Calgary’s new mayor, Naheed Nenshi (who happened to be the University of Calgary Student’s Union President one year when I was attending there), is wrong when it comes to how to pay for infrastructure and services in the growing communities being developed around the edges of the city.
City council will have to hike levies imposed on community developers to meet Calgary’s fiscally unmanageable demand for services in burgeoning suburbs. We have to be able to finance growth in a better way than we’ve been doing and it does mean that the acreage assessment will have to go up.
Umm… The problem with this plan is that increasing levies on developers, while providing a revenue stream for the city (so long as the city is growing), has a perverse effect. It raises property values. The developers will pass this cost on to people building new homes. And since prices in the resale market are linked to the cost of building new homes, resale prices will also rise to match. This will drive people out of the housing market, but perhaps worse will further inflate people’s sense of wealth and continue to distort borrowing patterns.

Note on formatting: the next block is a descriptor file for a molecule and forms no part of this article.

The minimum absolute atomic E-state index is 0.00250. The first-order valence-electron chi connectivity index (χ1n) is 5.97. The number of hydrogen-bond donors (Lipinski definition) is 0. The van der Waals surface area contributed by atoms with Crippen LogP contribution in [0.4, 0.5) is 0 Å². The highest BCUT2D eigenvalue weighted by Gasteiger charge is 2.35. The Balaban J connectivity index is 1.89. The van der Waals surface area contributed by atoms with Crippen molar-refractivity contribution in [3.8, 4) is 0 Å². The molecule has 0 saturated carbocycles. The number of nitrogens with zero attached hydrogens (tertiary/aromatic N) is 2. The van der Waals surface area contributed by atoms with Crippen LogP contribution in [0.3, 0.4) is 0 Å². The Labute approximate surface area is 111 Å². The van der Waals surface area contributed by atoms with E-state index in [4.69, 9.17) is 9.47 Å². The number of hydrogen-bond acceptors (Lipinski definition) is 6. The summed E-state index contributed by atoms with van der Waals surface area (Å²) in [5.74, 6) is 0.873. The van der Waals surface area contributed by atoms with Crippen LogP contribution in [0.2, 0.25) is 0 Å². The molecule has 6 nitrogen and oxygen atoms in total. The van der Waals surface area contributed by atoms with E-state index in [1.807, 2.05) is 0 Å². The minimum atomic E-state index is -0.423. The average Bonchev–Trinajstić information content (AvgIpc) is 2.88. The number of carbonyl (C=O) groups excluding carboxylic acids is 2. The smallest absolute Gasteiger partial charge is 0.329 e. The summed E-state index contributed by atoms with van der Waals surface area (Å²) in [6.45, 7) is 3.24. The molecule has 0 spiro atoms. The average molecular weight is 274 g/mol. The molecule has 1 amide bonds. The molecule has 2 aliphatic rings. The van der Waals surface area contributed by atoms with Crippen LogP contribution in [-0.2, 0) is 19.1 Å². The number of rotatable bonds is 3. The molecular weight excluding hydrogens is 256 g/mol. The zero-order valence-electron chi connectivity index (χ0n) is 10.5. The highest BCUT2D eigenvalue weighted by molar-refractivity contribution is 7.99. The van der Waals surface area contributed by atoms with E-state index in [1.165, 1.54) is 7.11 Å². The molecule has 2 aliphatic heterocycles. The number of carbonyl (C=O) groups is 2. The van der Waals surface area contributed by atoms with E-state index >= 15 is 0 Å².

On the radio, I heard the good mayor say:
The property taxes we will generate from these new developments over the next 25 (?) years aren’t enough to pay for the infrastructure and services.
If this is true, then isn’t is also true that the city has never generated enough tax revenue to fund infrastructure and services? The answer is YES. Because a significant portion of the City’s budget comes from the Provincial government, and funding for capital projects has often been a split of munipal, provincial and even federal funding.
If the mayor wants to create a truly sustainable system of funding infrastructure and services, the correct answer is to make the people of Calgary pay for it directly instead of trying to claim that “Developers get off easy”. If the City wants more money to spend, raise property taxes for everyone rather than distorting the marketplace (which is really a hidden tax).